The Thirty Names of Nights is one of those books that leaves you in tears (the amazing kind) and makes you hold saying to those around you (if they're the patient type) "thank G-d THIS writer was born to write THIS book NOW." It's peopled with the kind of complex, diverse individuals that present up far too rarely in contemporary fiction. The cast is multi-generational, mostly Syrian-American, living in post-9/11 Fresh York Town when immigrant hopes of being embraced as part of society-at-large have been flattened, particularly so for those of Arab e characters in The Thirty Names of Night are primarily Syrian-American, but each is uncomfortably conscious of a method they don't fit in: not just in society-at-large, but also within their traditional, tightly knit immigrant community. Social expectations fall particularly heavily on women—older, first generation immigrant women; the first women born in the U.S.; and the kids of these e novel's three themes—the power of art, the nature of love, and gender identity— weave together in a braid both attractive and complex. A leitmotif of birds runs throughout, adding a layer of magical l I can say is "Buy this novel! Read it slowly and savor it. Become a part of the characters' lives and journey with them." This is reading of a rare richness. Don't miss it.I received a free electronic review copy of this book from the publisher via Nat Galley. The opinions are my own.
3.5 avian starsI picked this one up because I really enjoyed the author’s first book “The Map of Salt and Tears.” This book has the same lyrical quality but otherwise is difficult to describe. I did have fun learning more about Syrian is book is set in Fresh York and features a trans boy who is uncomfortable in his body and identity. His mother died five years before and he still sees her ghost everywhere. There are so a lot of birds in this book! I’m not sure if they were all true birds or if some were mythical. There are a multitude of characters as well and several subplots that got to be a bit complicated to follow. There are themes of hate crimes, gentrification, and identity in this ere’s a side story of the journal of Laila, a Syrian American artist who has disappeared. We read along with Laila’s journal and wonder what might have happened to her and all her art. There’s a connection to the other storyline in the book and I thought it wrapped up well at the end. This was definitely a various ank you to Atria Books for my gifted copy. All opinions are my own.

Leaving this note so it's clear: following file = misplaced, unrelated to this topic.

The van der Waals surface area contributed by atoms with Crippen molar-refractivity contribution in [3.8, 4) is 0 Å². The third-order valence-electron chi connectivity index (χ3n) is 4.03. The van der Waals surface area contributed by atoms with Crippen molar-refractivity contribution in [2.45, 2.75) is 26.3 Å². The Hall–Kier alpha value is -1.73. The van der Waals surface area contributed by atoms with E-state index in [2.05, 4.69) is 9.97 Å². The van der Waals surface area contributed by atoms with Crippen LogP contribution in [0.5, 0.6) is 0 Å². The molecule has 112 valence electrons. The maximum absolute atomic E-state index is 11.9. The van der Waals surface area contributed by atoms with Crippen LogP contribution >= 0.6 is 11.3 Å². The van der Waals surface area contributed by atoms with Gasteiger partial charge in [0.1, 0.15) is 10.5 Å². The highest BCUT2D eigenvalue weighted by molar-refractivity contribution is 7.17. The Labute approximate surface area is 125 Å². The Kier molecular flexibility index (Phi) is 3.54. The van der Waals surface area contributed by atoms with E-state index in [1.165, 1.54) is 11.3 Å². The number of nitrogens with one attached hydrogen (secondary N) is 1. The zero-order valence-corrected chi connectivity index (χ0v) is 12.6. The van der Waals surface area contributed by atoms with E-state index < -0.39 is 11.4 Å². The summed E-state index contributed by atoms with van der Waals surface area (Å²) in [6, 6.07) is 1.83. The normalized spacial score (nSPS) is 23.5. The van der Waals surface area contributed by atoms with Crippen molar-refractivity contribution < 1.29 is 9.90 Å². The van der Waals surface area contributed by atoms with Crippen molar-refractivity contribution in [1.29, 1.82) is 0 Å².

As with book 5, the quality of writing is just not there anymore. These books are in need of an editor who can support tighten sentences and flush out unneeded and overused words. I love that her books come out fast, but I am willing to wait for a powerful and finished book. Again, I hate giving any book in this series less than 5 stars, but I have to do it because of the e characters stay real to form and evolve nicely throughout the book. Kiev is the kind of guy you feel the need to hate, but can't support wondering what is going on in his head. I'm very interested to jump into his series and see where his story takes me. Although I understand the cirtances concerning Sofia's loss of light, I am a small disappointed in her decision to allow go and unknowingly allow in the darkness. I may dislike it, but it also shows that she isn't infallible, which is refreshing. I just hope that with how the book ends, things will work out for her and her family.